The visuals create the portrait that lasts of Orson Welles's Mr. Arkadin. When he introduces himself to Van Stratten for the first time, he's masked for his party so that the audience -- and Van Stratten -- are in the dark just a little bit longer. When we do see him, it's in close-ups that give the man with the wild beard the air of a Pan or Dionysius -- or perhaps a devil. As Van Stratten learns more about Arkadin's secrets, the devilish nature of Welles's visage grows more evident until we see him as Van Stratten sees him. Throughout, his air of menace and majesty fills the frame in close-ups and captures attention in any scene he's in. He's made even more imposing by frequent use of canted camera angles that made every room a place where sudden death is lurking. Welles's portrait of Arkadin is best summed up in a story Arkadin tells as Van Stratten is about to discuss "business" with him for the first time. It's the one about the frog and scorpion, in which the scorpion stings the frog that's helping him across the water because it's in his "nature."
The close-ups also reveal Van Stratten to the audience, as they show him battling fear and anger to defy the powerful man. Robert Arden's Van Stratten -- a stand-in for Orson Welles's Harry Lime character from The Third Man and The Lives of Harry Lime -- takes on the radio version of the Lime persona, who is smart, capable, and charming while retaining a toughness that says he's in it only for himself. He's no smooth operator, though. When Raina tells him her father doesn't want her to ever marry, he makes a promise: "As long as I live, I'll never ask you to marry me." Little bits like that show the rough angles that haven't been sanded off in his character, as they have in at least the radio version of Lime. True, Lime had a more continental air to him, but the constant references to Arkadin having been a minor tough guy like Van Stratten suggest that Welles intended Arden's rough spots as a contrast to his own smooth persona as Mr. Arkadin. Arden was one of Welles's radio repertory players, taking on various roles in the radio Harry Lime series.
Gregory Arkadin is always present in Mr. Arkadin. As Van Stratten travels the world checking his employer out, Mr. Arkadin is always just behind him, even interviewing a witness or two himself. Even before we meet him, he's present in a way as Van Stratten and Raina see the sights. Arkadin's "secretaries" are always spying on the couple, and she recognizes his plane flying over. Of course, this seemed like the logical point for Van Stratten to split, but then there wouldn't have been a movie.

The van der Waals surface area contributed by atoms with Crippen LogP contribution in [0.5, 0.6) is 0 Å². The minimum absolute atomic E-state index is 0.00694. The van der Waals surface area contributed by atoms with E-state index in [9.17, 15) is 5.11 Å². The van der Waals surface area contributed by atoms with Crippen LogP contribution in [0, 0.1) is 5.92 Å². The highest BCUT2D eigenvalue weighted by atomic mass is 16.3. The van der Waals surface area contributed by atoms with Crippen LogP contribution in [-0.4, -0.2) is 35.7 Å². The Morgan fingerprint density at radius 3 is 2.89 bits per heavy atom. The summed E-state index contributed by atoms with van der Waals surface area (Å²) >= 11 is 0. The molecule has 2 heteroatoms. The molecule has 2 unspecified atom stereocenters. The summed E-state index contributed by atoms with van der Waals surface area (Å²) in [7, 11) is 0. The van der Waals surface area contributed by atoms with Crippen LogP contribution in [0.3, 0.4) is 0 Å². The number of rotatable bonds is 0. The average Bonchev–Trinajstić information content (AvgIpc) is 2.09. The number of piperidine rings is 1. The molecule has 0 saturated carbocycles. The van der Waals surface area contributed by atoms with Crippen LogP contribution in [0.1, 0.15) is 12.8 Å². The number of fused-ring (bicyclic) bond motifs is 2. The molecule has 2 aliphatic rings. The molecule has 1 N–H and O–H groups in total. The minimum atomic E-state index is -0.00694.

Akim Tamiroff steals the show as Jakob Zouk, the comic-relief crook who serves as a Greek chorus as Van Stratten tells his story; his part shrinks dramatically in Confidential Report, but shines on the other two versions of the movie. Also notable in smaller roles are Katina Paxinou (The Trial, Confidential Agent) as Sophie, the object of Van Stratten's search, a former partner-in-crime of Mr. Arkadin who has a unique attitude toward sin and sinners, and Michael Redgrave (Goodbye, Mr. Chips, The Quiet American) as Trebitsch, an antiques dealer who doesn't sell information, but does sell overpriced broken telescopes to those who seek it.
Now, we turn our attention to the extras; as befitting the "Complete" title, there are lots of them here.
As mentioned, the story of Mr. Arkadin began with "Man of Mystery," an episode of The Lives of Harry Lime (Disc One). That episode (and the two others that cover themes used in Mr. Arkadin) are included on Disc One here. It's an economical, tightly-written half-hour with many of the movie's twists and turns. It's the same yet different, since Welles paints his portrait of Mr. Arkadin there with words, while using visuals to reveal his character in the movie. Although I found irritating sound dips on the "Man of Mystery" episode, these radio dramas are a worthwhile extra. If you haven't met radio's Harry Lime yet, check out what you've been missing.
I liked the stills gallery (Disc One) here, mainly because it has some good captions to explain the background behind the pictures. I was also amused by the Warner Bros. media kit that tells theaters how to market the film, part of which is included here.
As expected, the commentators on Disc One deliver a lot of details on the film's convoluted history. While his movie suffered at the hands of rogue editors and didn't make an impression on the U.S. box office, they note that it had an impact on filmmakers like French filmmakers Jean-Luc Godard and Francois Truffaut. You'll also find lots of details on how Welles "shot segments piecemeal" and worked with a low budget, even borrowing hotel furniture for a scene.
"On the Comprehensive Version" keeps track of the versions of Mr. Arkadin that exist and features director Peter Bogdanovich (who wrote the book This is Orson Welles), along with film historians Stefan Drössler and Claude Bertemes as they discuss the restoration process.